Where Have You Been?

Greetings from Sunny California. It’s been a while, I know.

Let me spare you the gritty details and just give you the quick and dirty on what’s been going on since I succumbed to laziness.

My Life, Abridged

  • End of 2016: I was again offered a position with Teach For America one year after declining.
  • January-March 2016: Ended my Seoul EPIK contract, accepted position with TFA, Hopped over to Japan.
  • April-June: Hung out in Japan with Fam. Visited Morocco. Taught Chinese students online. Got Engaged. Boarded plane to TFA in California.
  • July-October: Had major regrets. Most stressful time ever. Quit teaching online. Met and taught amazing kids in my new position. Money flowed away like water in the palm. Got Un-engaged (dis-engaged?). Contemplated life–hard.
  • November-Now: Almost got myself all pulled back together. Identity still a bit shaken. Improving in the second semester. Still teaching amazing kids. BROKE AF.

As you can see, I’ve been busy since South Korea. With all these life changes I’m trying to get back to doing things that I enjoy and challenge myself to be better than I was. My life is begging for consistency, order, and routine to start… And with that, I hope, will come more time (and money) to do things like travel, write, and sleep.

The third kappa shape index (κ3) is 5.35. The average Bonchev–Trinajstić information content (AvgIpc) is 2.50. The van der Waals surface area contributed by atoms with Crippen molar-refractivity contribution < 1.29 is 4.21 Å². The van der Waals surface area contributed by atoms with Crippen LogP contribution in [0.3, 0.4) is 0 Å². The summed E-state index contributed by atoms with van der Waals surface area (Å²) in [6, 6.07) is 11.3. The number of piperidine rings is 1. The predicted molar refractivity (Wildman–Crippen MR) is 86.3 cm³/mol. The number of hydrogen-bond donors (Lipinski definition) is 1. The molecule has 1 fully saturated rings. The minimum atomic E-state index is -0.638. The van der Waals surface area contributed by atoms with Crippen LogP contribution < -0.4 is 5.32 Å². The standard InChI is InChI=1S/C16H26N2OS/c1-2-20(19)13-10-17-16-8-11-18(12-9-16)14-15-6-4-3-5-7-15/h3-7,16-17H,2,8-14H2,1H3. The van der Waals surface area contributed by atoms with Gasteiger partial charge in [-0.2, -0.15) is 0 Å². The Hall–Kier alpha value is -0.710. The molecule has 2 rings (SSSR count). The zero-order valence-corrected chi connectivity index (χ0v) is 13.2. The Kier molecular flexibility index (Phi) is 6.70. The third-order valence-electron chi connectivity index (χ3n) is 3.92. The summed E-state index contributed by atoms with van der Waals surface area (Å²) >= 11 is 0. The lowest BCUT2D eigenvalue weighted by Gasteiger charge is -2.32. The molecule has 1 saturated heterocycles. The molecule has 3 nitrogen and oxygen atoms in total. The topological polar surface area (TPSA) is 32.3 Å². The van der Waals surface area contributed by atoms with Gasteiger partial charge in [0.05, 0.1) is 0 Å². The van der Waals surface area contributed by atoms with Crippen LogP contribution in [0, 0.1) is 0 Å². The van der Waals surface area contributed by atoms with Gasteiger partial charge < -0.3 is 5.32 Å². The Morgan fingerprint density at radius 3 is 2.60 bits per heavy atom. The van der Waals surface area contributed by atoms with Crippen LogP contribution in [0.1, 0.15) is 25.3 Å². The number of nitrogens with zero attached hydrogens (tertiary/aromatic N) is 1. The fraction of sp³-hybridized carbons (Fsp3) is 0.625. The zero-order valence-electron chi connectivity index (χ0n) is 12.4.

I don’t have any big return post or anything–just wanted to say that I’m here to anyone who might be listening.

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4 Baby Steps for Anxious Expats

Get a buddy

20161029_181448Having at least one person who makes you feel more comfortable navigating the city is always beneficial. It’s difficult, but even putting out an effort to meet just one chill person could really change your whole experience.

Get Involved

For me, I enjoy acting. It’s a fun way for me to get over my shyness and pretend to be someone else for a while. So I decided to pursue that while here in Korea and I’m so glad I did. You can be comfortable doing something you’re used to while also getting out there and meeting new people.

 

Try a Tour Group

Aren’t quite ready to just head out solo-dolo? Try signing up with a tour group. The tour groups in Korea are usually geared toward the young traveler who wants to see the sights and have a good time. Be prepared for booze and cliff diving. It’s really just a bunch of people who are looking for a good time but don’t want to put in all the effort of planning. Bonus is you will automatic group to stick with. … But you also don’t get to choose these people so that could be a plus or a minus. It sucks being stuck with an obnoxious group, but usually the loose structure means you don’t have to be around them too long.